PVT Kenneth Brown Hart

2018-9-13 Hart

From Bunker Hill to Baghdad, the citizen soldier has played a vital role in our military history. These patriots laid down their plow shares and took up the sword when our nation called. Many gave their lives on foreign soil to preserve our freedom here at home.

One such citizen soldier was Kenneth B. Hart of Knoxville. Quiet and of a slender build, he was an unlikely warrior. He wore wire-rimmed glasses; loved to play his clarinet; and had an aptitude for math. Kenneth was a ’38 graduate of Knoxville High where he was a member of the band. He completed 2 years at the University of Tennessee as engineering major. As a member of the UT marching band he participated in the Orange Bowl an Rose Bowl parades. In 1940, he joined the Tennessee National Guard. One year later he married his high school sweetheart, Hazel.

Assigned to the 191st Field Artillery Band, he continued to play his clarinet. Kenneth and Hazel spent 2 years together at an Army Post in California where he trained for combat. Their final good-bye was in the spring of ’44 in New York as Kenneth shipped out for Germany. By June, he had entered the European Theater and had been reassigned to the 1st Infantry Division, 18th Regiment, 1st Battalion Company C. The “Big Red One” helped to chase the retreating Germans across France to the Siegfried line.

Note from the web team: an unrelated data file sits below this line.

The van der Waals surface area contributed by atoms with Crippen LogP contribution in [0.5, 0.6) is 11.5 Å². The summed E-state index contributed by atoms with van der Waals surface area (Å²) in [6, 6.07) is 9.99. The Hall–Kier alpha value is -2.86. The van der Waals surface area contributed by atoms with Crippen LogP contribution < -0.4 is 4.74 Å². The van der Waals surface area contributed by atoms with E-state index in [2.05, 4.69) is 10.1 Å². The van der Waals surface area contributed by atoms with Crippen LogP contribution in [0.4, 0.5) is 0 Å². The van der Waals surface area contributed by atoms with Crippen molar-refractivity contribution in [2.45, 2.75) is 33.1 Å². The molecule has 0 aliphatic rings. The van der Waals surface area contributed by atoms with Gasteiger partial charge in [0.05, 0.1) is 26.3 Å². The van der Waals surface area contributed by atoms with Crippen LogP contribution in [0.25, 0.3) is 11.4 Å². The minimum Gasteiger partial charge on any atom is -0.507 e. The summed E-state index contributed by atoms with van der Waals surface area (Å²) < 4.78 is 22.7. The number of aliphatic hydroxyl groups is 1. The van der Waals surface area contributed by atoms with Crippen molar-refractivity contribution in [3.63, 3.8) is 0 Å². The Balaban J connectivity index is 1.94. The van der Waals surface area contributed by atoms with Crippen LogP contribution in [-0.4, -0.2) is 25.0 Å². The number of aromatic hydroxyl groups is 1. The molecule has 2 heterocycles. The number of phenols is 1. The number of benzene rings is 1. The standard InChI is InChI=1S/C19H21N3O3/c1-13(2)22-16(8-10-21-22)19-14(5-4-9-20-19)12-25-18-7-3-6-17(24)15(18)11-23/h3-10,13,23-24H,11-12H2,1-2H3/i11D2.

Control of the Dams of the Roer River Valley was a major objective of the allies. All that stood between them and the Dams was 70 square miles of dense fir trees and rough terrain known as the Huertgen Forest. It was infested with determined German troops that were intent on repelling the Americans. The Germans had reinforced this natural barrier with concrete bunkers, pillboxes, and heavy artillery. Often overshadowed in history by Operation Market Garden and the Battle of the Bulge, the Huertgen Forest has been referred to as a m”meat grinder”. The records show that for every yard gained, it took more lives than any other American objective in Europe.